header
American Detective Fiction    April 1841-July 1891

menu
Link to homepage Link to browse page Link to search page Link to advanced search page link to contact us page
  Published in
Graham’s Magazine, April 4, 1841
    "Murders in the Rue Morgue" continued from p. 20

eighth of an inch of the shank, came off in my fingers. The rest of the shank was in the gimlet-hole, where it had been broken off. The fracture was an old one (for its edges were incrusted with rust) and had apparently been accomplished by the blow of a hammer, which had partially imbedded in the top of the bottom sash, the head portion of the nail. I now carefully replaced this head portion in the indentation whence I had taken it, and the resemblance to a perfect nail was complete. I gently raised the sash for a few inches; the head went up with it, remaining firm in its bed. I closed the window, and the semblance of the whole nail was again perfect.

“The riddle, so far, was now unriddled. The assassins had escaped through the window which looked upon the bed. Dropping of its own accord upon their exit (or perhaps purposely closed by them) it had become fastened by the spring; and it was the retention of this spring which had been mistaken by the police for that of the nail—farther inquiry being thus considered unnecessary.

    “The next question is that of the mode of descent. Upon this point I had been satisfied in my walk with you around the building. About five feet and a half from the casement in question there ran a lightning rod. From this rod it would have been impossible for anyone to reach the window itself, to say nothing of entering it. I observed, however, that the shutters of the fourth story were of the peculiar kind called by Parisian carpenters ferrades—a kind rarely employed at the present day, but frequently seen upon very old mansions at Lyons and Bourdeaux. They are in the form of an ordinary door, (a single, not a folding door) except that the lower half is latticed or worked in open trellis—thus affording an excellent hold for the hands. In the present instance these shutters are fully three feet and a half broad. When we saw them from the rear of the house, they were both about half open—that is to say they stood off at right angles from the wall. It is probable that the police, as well as myself, examined the back of the tenement; but, if so, in looking at these ferrades in the line of their breadth, (as they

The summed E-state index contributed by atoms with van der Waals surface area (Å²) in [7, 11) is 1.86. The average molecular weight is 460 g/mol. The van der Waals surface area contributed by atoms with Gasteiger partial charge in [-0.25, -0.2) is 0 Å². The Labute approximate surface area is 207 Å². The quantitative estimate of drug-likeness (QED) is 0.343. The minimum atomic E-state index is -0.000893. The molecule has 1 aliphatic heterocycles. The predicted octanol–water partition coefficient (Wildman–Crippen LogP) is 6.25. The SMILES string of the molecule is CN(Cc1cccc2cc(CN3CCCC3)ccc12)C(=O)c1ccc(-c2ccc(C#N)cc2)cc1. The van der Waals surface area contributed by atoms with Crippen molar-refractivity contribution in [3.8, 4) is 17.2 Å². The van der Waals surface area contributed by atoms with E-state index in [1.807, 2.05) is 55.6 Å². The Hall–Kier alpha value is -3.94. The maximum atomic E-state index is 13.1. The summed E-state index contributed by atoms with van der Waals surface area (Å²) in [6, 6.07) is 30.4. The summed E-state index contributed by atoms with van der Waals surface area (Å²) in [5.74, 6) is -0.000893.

Continued on p. 22

   
print icon
 

 

 

       

 

 


 

Next page
Back a page
Go to page
1
2
3
4
5
6
7
8
9
10
11
12
13
14
15
16
17
18
19
20
22


23
24
25
26
27
28
29
30
31
32
33
34
menu
Link to homepage Link to browse page Link to search page Link to advanced search page link to contact us page

All rights reserved. © 2008